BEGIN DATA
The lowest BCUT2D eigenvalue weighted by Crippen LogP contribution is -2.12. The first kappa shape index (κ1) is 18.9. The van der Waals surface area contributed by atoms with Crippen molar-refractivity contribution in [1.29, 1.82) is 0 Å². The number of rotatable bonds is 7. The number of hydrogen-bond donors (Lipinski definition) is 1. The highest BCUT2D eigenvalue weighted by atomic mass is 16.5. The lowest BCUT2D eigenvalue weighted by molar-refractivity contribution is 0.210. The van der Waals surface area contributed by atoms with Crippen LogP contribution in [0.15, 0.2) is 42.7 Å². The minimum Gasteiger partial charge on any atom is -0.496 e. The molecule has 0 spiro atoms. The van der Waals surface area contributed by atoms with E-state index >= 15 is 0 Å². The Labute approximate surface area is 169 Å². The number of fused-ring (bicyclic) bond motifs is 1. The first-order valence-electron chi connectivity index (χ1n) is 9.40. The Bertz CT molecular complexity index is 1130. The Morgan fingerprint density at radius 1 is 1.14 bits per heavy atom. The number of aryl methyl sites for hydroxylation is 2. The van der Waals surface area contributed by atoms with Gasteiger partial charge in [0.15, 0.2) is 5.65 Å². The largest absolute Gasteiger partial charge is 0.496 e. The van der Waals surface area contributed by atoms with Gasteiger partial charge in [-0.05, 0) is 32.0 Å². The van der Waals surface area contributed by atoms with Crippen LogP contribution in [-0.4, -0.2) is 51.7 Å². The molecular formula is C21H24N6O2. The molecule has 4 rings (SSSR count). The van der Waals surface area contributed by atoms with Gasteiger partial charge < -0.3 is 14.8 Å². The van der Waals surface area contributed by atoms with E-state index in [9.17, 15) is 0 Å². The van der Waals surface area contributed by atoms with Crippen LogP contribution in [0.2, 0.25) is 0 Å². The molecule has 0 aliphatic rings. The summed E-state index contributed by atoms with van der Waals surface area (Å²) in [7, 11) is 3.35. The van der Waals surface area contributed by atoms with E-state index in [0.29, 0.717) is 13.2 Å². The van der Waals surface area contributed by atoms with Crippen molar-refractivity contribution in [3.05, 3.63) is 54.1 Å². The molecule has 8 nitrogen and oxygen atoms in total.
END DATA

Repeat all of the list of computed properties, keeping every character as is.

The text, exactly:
The lowest BCUT2D eigenvalue weighted by Crippen LogP contribution is -2.12. The first kappa shape index (κ1) is 18.9. The van der Waals surface area contributed by atoms with Crippen molar-refractivity contribution in [1.29, 1.82) is 0 Å². The number of rotatable bonds is 7. The number of hydrogen-bond donors (Lipinski definition) is 1. The highest BCUT2D eigenvalue weighted by atomic mass is 16.5. The lowest BCUT2D eigenvalue weighted by molar-refractivity contribution is 0.210. The van der Waals surface area contributed by atoms with Crippen LogP contribution in [0.15, 0.2) is 42.7 Å². The minimum Gasteiger partial charge on any atom is -0.496 e. The molecule has 0 spiro atoms. The van der Waals surface area contributed by atoms with E-state index >= 15 is 0 Å². The Labute approximate surface area is 169 Å². The number of fused-ring (bicyclic) bond motifs is 1. The first-order valence-electron chi connectivity index (χ1n) is 9.40. The Bertz CT molecular complexity index is 1130. The Morgan fingerprint density at radius 1 is 1.14 bits per heavy atom. The number of aryl methyl sites for hydroxylation is 2. The van der Waals surface area contributed by atoms with Gasteiger partial charge in [0.15, 0.2) is 5.65 Å². The largest absolute Gasteiger partial charge is 0.496 e. The van der Waals surface area contributed by atoms with Gasteiger partial charge in [-0.05, 0) is 32.0 Å². The van der Waals surface area contributed by atoms with Crippen LogP contribution in [-0.4, -0.2) is 51.7 Å². The molecular formula is C21H24N6O2. The molecule has 4 rings (SSSR count). The van der Waals surface area contributed by atoms with Gasteiger partial charge < -0.3 is 14.8 Å². The van der Waals surface area contributed by atoms with E-state index in [9.17, 15) is 0 Å². The van der Waals surface area contributed by atoms with Crippen LogP contribution in [0.2, 0.25) is 0 Å². The molecule has 0 aliphatic rings. The summed E-state index contributed by atoms with van der Waals surface area (Å²) in [7, 11) is 3.35. The van der Waals surface area contributed by atoms with E-state index in [0.29, 0.717) is 13.2 Å². The van der Waals surface area contributed by atoms with Crippen molar-refractivity contribution in [3.05, 3.63) is 54.1 Å². The molecule has 8 nitrogen and oxygen atoms in total.